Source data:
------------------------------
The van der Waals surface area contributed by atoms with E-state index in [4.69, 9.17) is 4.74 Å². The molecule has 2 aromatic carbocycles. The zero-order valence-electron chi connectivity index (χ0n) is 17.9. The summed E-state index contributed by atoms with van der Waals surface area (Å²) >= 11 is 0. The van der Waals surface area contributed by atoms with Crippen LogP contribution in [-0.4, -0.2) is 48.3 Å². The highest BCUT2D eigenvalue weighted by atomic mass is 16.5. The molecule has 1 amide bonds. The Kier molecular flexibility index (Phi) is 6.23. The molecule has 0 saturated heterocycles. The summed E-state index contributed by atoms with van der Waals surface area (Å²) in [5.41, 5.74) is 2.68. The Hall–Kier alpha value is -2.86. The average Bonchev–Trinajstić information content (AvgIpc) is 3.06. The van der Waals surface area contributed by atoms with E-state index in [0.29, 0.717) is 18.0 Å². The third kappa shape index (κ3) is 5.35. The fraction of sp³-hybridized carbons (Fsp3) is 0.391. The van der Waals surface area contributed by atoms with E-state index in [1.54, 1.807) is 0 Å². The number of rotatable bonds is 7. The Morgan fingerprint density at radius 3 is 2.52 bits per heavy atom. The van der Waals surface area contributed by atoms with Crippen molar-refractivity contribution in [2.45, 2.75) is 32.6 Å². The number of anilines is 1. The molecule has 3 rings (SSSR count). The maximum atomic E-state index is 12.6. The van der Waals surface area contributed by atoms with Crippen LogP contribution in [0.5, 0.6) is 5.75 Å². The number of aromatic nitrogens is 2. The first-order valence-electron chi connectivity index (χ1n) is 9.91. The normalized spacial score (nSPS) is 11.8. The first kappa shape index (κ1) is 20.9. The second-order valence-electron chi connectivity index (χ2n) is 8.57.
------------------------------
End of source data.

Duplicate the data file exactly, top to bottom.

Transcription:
The van der Waals surface area contributed by atoms with E-state index in [4.69, 9.17) is 4.74 Å². The molecule has 2 aromatic carbocycles. The zero-order valence-electron chi connectivity index (χ0n) is 17.9. The summed E-state index contributed by atoms with van der Waals surface area (Å²) >= 11 is 0. The van der Waals surface area contributed by atoms with Crippen LogP contribution in [-0.4, -0.2) is 48.3 Å². The highest BCUT2D eigenvalue weighted by atomic mass is 16.5. The molecule has 1 amide bonds. The Kier molecular flexibility index (Phi) is 6.23. The molecule has 0 saturated heterocycles. The summed E-state index contributed by atoms with van der Waals surface area (Å²) in [5.41, 5.74) is 2.68. The Hall–Kier alpha value is -2.86. The average Bonchev–Trinajstić information content (AvgIpc) is 3.06. The van der Waals surface area contributed by atoms with E-state index in [0.29, 0.717) is 18.0 Å². The third kappa shape index (κ3) is 5.35. The fraction of sp³-hybridized carbons (Fsp3) is 0.391. The van der Waals surface area contributed by atoms with E-state index in [1.54, 1.807) is 0 Å². The number of rotatable bonds is 7. The Morgan fingerprint density at radius 3 is 2.52 bits per heavy atom. The van der Waals surface area contributed by atoms with Crippen molar-refractivity contribution in [2.45, 2.75) is 32.6 Å². The number of anilines is 1. The molecule has 3 rings (SSSR count). The maximum atomic E-state index is 12.6. The van der Waals surface area contributed by atoms with Crippen LogP contribution in [0.5, 0.6) is 5.75 Å². The number of aromatic nitrogens is 2. The first-order valence-electron chi connectivity index (χ1n) is 9.91. The normalized spacial score (nSPS) is 11.8. The first kappa shape index (κ1) is 20.9. The second-order valence-electron chi connectivity index (χ2n) is 8.57.